The Afghanistan women’s national soccer team made a triumphant return to the pitch Sunday, eight months after the Taliban seized control of their country and forced players to evacuate.

On a field outside of Melbourne, Australia, the team played to a scoreless draw against ETA Buffalo in the first game of Victoria’s 2022 State League 4 season.

“It feels so good. We played again as a team. Together,” one player, whose name was withheld for safety, told ESPN. “That’s the best part, that we have each other and we’re again together. That’s a good thing for all of us.”

The national team, joined by a group of 75 people, was evacuated to Australia with the help of that country’s government in August 2021 after the Taliban took control of their homeland.

Under Taliban rule, women playing sports is seen as a political act of defiance, putting the team in danger of persecution.

Now, playing under the name Melbourne Victory FC AWT, the Afghanistan women’s national team enjoys the full operational support of the Melbourne Victory A-League club.

“To see them play with such heart, commitment and endeavour was just beautiful, it really was,” Melbourne Victory director of football John Didulica told ESPN.

Moving forward, the Afghan players aim to present a case to FIFA to continue to be recognized as representatives of Afghanistan so they can represent the country internationally.

It didn’t take long for the Taliban to indicate women’s sports will once again be banned now that the regime has regained total control of Afghanistan. Earlier this month, Ahmadullah Wasiq, the deputy head of the Taliban’s cultural commission, told Australian broadcaster SBS, “Islam and the Islamic Emirate [Afghanistan] do not allow women to play cricket or play the kind of sports where they get exposed.” 

The fact that the Afghan women’s cricket team and all other women’s national teams play in full length attire with hijabs is not sufficient for the Taliban’s interpretation of Islam. 

“In cricket, they might face a situation where their face and body will not be covered. Islam does not allow women to be seen like this.”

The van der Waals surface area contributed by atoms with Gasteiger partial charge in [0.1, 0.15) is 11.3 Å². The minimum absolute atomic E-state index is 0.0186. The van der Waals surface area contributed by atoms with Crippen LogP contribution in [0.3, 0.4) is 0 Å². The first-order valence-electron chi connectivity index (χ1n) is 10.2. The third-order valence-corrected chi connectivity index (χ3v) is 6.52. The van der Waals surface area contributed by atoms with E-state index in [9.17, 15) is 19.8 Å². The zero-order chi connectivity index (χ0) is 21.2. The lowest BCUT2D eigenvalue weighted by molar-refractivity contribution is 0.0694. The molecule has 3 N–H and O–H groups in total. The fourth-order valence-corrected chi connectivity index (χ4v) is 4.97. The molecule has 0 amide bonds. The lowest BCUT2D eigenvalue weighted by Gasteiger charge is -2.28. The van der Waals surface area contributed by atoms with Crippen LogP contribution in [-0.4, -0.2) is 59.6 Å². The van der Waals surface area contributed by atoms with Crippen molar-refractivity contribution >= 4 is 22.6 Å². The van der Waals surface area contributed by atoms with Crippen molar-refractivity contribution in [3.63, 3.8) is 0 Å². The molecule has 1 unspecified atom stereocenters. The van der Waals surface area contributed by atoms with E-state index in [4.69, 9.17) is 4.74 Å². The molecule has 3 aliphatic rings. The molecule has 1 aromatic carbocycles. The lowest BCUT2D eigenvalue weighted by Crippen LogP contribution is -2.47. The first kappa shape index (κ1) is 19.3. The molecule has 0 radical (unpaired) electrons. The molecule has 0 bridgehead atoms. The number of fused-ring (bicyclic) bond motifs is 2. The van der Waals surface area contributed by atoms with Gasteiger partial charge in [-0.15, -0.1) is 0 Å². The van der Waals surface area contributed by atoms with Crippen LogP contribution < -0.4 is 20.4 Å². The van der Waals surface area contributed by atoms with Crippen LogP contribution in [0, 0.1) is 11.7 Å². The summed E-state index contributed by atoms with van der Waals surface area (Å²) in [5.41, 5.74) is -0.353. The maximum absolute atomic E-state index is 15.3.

But it’s more than just the risk of skin exposure and inappropriate attire that the Taliban have issue with. “It is the media era, and there will be photos and videos, and then people watch it,” Wasiq stated, indicating any type of public viewership or consumption of women’s sports is equally problematic for the extreme Islamist group.

It’s been 20 years since the oppressive regime was last in power. In that time, a generation of Afghan girls grew up with increased access to sports, and the country developed many national athletic programs for women. 

In 2010, the New York Times reported Afghanistan had started national teams for women in 22 different sports, though many in fledgling stages. Fast forward a decade, and the situation in Afghanistan is once again bleak in almost all aspects, especially for women. 

By taking a closer look at some of the sport programs they have worked so hard to grow over the past two decades, the magnitude of their impending loss is more fully realized.


The sport of cricket, for both men and women, is governed by the Afghanistan Cricket Board (ACB). After years of hard work, ACB became a full member of the International Cricket Council in 2017. One requirement for ICC membership is to have an active national women’s cricket team. 

According to ACB’s 2020 annual report, tournaments for school age girls have been held from 2014 on. Using those school teams as the player pool, the ACB hosted a series of development camps throughout 2020, gradually narrowing down from 100 original attendees to selecting 40 of the most talented players to the final camp. At the end of the last camp in November 2020, the ACB selected 25 women to be the nation’s first female cricketers awarded professional contracts from ACB. One year prior to the Taliban regaining power, Afghanistan had named its first ever salaried national women’s cricket team.